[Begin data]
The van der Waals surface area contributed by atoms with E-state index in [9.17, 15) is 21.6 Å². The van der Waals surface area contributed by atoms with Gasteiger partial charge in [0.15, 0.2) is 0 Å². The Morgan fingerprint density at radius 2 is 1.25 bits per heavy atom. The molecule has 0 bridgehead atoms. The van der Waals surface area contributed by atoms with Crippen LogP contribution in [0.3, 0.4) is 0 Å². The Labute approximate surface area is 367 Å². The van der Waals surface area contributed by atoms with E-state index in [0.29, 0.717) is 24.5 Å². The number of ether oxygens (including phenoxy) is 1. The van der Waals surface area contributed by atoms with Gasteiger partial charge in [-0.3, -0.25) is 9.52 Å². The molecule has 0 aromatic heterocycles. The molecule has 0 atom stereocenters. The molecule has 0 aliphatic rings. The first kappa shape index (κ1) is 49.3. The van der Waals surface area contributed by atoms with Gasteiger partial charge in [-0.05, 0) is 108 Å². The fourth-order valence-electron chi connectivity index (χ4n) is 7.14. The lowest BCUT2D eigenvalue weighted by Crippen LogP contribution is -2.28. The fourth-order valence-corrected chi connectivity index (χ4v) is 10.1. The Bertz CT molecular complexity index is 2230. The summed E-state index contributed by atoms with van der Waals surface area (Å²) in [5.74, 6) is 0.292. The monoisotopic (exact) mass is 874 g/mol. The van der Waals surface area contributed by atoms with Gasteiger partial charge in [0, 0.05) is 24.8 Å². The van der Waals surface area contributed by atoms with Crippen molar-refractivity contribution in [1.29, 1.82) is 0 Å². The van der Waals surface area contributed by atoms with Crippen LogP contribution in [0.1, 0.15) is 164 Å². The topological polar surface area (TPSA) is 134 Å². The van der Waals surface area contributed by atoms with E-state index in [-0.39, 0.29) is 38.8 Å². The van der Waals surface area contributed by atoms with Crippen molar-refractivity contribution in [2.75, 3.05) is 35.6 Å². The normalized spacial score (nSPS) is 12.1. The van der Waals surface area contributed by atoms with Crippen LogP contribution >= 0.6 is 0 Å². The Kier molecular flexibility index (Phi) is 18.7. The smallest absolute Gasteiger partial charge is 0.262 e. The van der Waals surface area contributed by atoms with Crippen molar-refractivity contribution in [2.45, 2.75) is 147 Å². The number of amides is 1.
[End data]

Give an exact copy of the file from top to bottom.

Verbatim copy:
The van der Waals surface area contributed by atoms with E-state index in [9.17, 15) is 21.6 Å². The van der Waals surface area contributed by atoms with Gasteiger partial charge in [0.15, 0.2) is 0 Å². The Morgan fingerprint density at radius 2 is 1.25 bits per heavy atom. The molecule has 0 bridgehead atoms. The van der Waals surface area contributed by atoms with Crippen LogP contribution in [0.3, 0.4) is 0 Å². The Labute approximate surface area is 367 Å². The van der Waals surface area contributed by atoms with E-state index in [0.29, 0.717) is 24.5 Å². The number of ether oxygens (including phenoxy) is 1. The van der Waals surface area contributed by atoms with Gasteiger partial charge in [-0.3, -0.25) is 9.52 Å². The molecule has 0 aromatic heterocycles. The molecule has 0 atom stereocenters. The molecule has 0 aliphatic rings. The first kappa shape index (κ1) is 49.3. The van der Waals surface area contributed by atoms with Gasteiger partial charge in [-0.05, 0) is 108 Å². The fourth-order valence-electron chi connectivity index (χ4n) is 7.14. The lowest BCUT2D eigenvalue weighted by Crippen LogP contribution is -2.28. The fourth-order valence-corrected chi connectivity index (χ4v) is 10.1. The Bertz CT molecular complexity index is 2230. The summed E-state index contributed by atoms with van der Waals surface area (Å²) in [5.74, 6) is 0.292. The monoisotopic (exact) mass is 874 g/mol. The van der Waals surface area contributed by atoms with Gasteiger partial charge in [0, 0.05) is 24.8 Å². The van der Waals surface area contributed by atoms with Crippen molar-refractivity contribution in [1.29, 1.82) is 0 Å². The van der Waals surface area contributed by atoms with Crippen LogP contribution in [0.1, 0.15) is 164 Å². The topological polar surface area (TPSA) is 134 Å². The van der Waals surface area contributed by atoms with E-state index in [-0.39, 0.29) is 38.8 Å². The van der Waals surface area contributed by atoms with Crippen molar-refractivity contribution in [2.75, 3.05) is 35.6 Å². The normalized spacial score (nSPS) is 12.1. The van der Waals surface area contributed by atoms with Crippen LogP contribution >= 0.6 is 0 Å². The Kier molecular flexibility index (Phi) is 18.7. The smallest absolute Gasteiger partial charge is 0.262 e. The van der Waals surface area contributed by atoms with Crippen molar-refractivity contribution in [2.45, 2.75) is 147 Å². The number of amides is 1.